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Volume 0, Issue 0
I'm convinced that providence takes a hand in many careers. But it's not a free ride or a guarantee of success. Providence can put you in the right place at the right time. What happens when you're there is up to you.
THERE'S A YIDDISH expression that says, "We make plans and God laughs." That's a good thing for a leader to remember. We don't always know what's best for our companies or ourselves. Sometimes, when circumstances seem to be leading us off track, they're actually showing us the way.
Sander A. Flaum
That's a lesson I've heard from a number of the business leaders who come to speak at the Fordham Leadership Forum, enough of them that I'm starting to think that I should make an addition to the "Nine Ps" of leadership. What these leaders have showed me is that success does not just come from people, purpose, passion, performance, persistence, perspective, paranoia, principles, and practice. It is also a matter of providence.
Take the case of Sherman Lewis, the former vice chairman of Lehman Brothers (who died in 2005). Lewis grew up in a small factory town in Illinois. His father, his uncles, and all his friends worked in the local Anchor Hocking glass factory. Lewis planned to do the same. He'd already picked out the Buick convertible he would buy after high school graduation and had plans to ask his high school sweetheart to marry him.
But before all that happened, providence stepped in, and he was awarded a Naval ROTC scholarship to Northwestern University. He told his father that he was giving college a try because of how much it meant to his dad, but that he'd probably be back in a semester to take the job in the glass factory, buy the Buick, and get married, just like he'd planned.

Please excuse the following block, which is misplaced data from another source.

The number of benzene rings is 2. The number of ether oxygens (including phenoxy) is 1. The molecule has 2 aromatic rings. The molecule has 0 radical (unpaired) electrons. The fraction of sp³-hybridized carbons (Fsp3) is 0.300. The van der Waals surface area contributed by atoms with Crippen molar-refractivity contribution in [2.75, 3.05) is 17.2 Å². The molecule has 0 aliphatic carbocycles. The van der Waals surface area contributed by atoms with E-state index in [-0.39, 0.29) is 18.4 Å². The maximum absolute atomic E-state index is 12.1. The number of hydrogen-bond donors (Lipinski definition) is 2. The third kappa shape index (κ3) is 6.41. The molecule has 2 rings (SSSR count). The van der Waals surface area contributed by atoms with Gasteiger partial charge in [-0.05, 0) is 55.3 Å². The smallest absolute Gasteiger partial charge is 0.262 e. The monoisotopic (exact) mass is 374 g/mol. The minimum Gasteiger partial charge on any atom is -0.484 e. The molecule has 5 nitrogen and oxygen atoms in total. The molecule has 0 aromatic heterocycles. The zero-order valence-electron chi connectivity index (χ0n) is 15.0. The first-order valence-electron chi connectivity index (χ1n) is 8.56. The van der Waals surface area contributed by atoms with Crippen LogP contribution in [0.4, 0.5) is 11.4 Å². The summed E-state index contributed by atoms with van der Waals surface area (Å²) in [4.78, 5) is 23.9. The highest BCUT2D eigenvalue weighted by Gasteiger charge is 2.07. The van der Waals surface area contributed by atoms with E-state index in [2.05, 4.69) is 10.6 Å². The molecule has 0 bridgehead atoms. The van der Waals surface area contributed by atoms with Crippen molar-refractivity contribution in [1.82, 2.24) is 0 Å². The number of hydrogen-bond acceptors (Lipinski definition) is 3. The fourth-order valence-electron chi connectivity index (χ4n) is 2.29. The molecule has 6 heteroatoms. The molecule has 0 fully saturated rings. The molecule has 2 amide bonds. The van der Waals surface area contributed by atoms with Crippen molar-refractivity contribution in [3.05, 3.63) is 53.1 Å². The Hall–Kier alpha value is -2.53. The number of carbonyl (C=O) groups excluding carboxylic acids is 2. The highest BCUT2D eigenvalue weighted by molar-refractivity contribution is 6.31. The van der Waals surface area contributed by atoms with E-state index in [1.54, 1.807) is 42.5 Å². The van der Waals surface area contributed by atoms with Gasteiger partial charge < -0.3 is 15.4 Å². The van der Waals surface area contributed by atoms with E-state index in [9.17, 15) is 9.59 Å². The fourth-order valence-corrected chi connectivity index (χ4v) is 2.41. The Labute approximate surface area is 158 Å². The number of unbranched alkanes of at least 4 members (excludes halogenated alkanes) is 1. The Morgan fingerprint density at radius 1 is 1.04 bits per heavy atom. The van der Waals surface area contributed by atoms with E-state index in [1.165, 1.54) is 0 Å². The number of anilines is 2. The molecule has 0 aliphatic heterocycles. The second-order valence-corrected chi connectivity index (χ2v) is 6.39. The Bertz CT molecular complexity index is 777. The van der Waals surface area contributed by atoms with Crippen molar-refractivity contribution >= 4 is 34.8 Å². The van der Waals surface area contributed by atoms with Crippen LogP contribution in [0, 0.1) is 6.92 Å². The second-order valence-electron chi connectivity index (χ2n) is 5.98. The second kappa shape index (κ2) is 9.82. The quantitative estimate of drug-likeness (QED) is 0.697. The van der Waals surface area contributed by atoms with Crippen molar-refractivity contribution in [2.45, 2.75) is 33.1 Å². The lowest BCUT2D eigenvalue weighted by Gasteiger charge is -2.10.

He was wrong. Lewis never went back. He discovered he had a love for numbers and financial strategy and a natural affinity for them both. After his naval service, he was recruited for a job in the financial field, and his employer paid for Lewis to pursue an MBA at the University of Chicago. By no plan of his own, Sherman Lewis found his gift and launched a stellar career.
Another standout example of this P is Robert Essner. He joined Wyeth in 1989 and has spent the last 16 years leading this formidable company and helping to shape an industry nationally and internationally. Essner has been in the pharmaceutical business for most of his adult life, and he has transformed large segments of it with his enlightened vision of business development and his longstanding commitment to corporate governance.
When I first met Essner years ago, I just assumed he always knew that healthcare was the business for him. His unshakable passion and obvious purpose were sure signs that he never for a second doubted the direction he would take in life. It could not have been further from the truth.
Like Sherman Lewis, Bob Essner hails from the Midwest. Born and raised in Akron, Ohio, he did his undergraduate work at the University of Miami in Oxford, Ohio. Essner was a history major and loved it. He thought that he would go on to become a history professor and never imagined doing anything else.
An A student, he went to Ohio State University to pursue his PhD in history. He got as far as his master's degree when he began to hear rumors that the universities across the country were not doing much hiring. There seemed to be a glut of professors. Essner figured that he'd better have a backup plan. He took a job in the pharmaceutical industry, planning that as opportunities opened up again in academia, he could go back for his PhD and spend the rest of his career as a professor of history at a small liberal arts college.
But providence would not have it. It turned out that Essner found something in business that he could never find in history—the unknown of the present and future moment. As much as he loved history, it did not compare with the excitement of weighing decisions about things that have not yet happened. The thrill of business yet-to-be, combined with the satisfaction of producing medications for those who needed it, gave Essner a joy he had never imagined. Like Lewis, he'd found his purpose when he wasn't really looking for it.
I'm convinced that providence takes a hand in many careers. Certainly it has in mine. But as Lewis' and Essner's stories show, providence is not a free ride or an automatic guarantee of success. It's not a replacement for passion, performance, persistence, and the rest. Providence can put you in the right place at the right time. What happens when you're there is up to you.
Sander A. Flaum is managing partner of Flaum Partners. He can be reached at firstname.lastname@example.org